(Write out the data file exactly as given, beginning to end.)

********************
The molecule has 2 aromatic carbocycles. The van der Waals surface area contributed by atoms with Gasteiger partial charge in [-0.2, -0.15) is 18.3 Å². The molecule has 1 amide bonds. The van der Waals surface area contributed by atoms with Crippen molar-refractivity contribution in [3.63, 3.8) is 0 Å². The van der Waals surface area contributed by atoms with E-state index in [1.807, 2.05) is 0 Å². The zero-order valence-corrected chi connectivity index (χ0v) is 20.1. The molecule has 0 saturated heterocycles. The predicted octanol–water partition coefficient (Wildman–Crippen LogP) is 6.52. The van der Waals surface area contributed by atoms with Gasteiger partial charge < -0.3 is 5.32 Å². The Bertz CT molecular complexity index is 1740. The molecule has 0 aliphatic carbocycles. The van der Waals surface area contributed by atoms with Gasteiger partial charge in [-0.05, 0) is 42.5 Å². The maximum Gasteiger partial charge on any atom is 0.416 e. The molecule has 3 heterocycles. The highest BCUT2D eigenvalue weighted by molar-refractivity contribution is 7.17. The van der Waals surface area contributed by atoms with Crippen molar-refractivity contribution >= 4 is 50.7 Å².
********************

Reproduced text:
The molecule has 2 aromatic carbocycles. The van der Waals surface area contributed by atoms with Gasteiger partial charge in [-0.2, -0.15) is 18.3 Å². The molecule has 1 amide bonds. The van der Waals surface area contributed by atoms with Crippen molar-refractivity contribution in [3.63, 3.8) is 0 Å². The van der Waals surface area contributed by atoms with E-state index in [1.807, 2.05) is 0 Å². The zero-order valence-corrected chi connectivity index (χ0v) is 20.1. The molecule has 0 saturated heterocycles. The predicted octanol–water partition coefficient (Wildman–Crippen LogP) is 6.52. The van der Waals surface area contributed by atoms with Gasteiger partial charge < -0.3 is 5.32 Å². The Bertz CT molecular complexity index is 1740. The molecule has 0 aliphatic carbocycles. The van der Waals surface area contributed by atoms with Gasteiger partial charge in [-0.05, 0) is 42.5 Å². The maximum Gasteiger partial charge on any atom is 0.416 e. The molecule has 3 heterocycles. The highest BCUT2D eigenvalue weighted by molar-refractivity contribution is 7.17. The van der Waals surface area contributed by atoms with Crippen molar-refractivity contribution >= 4 is 50.7 Å².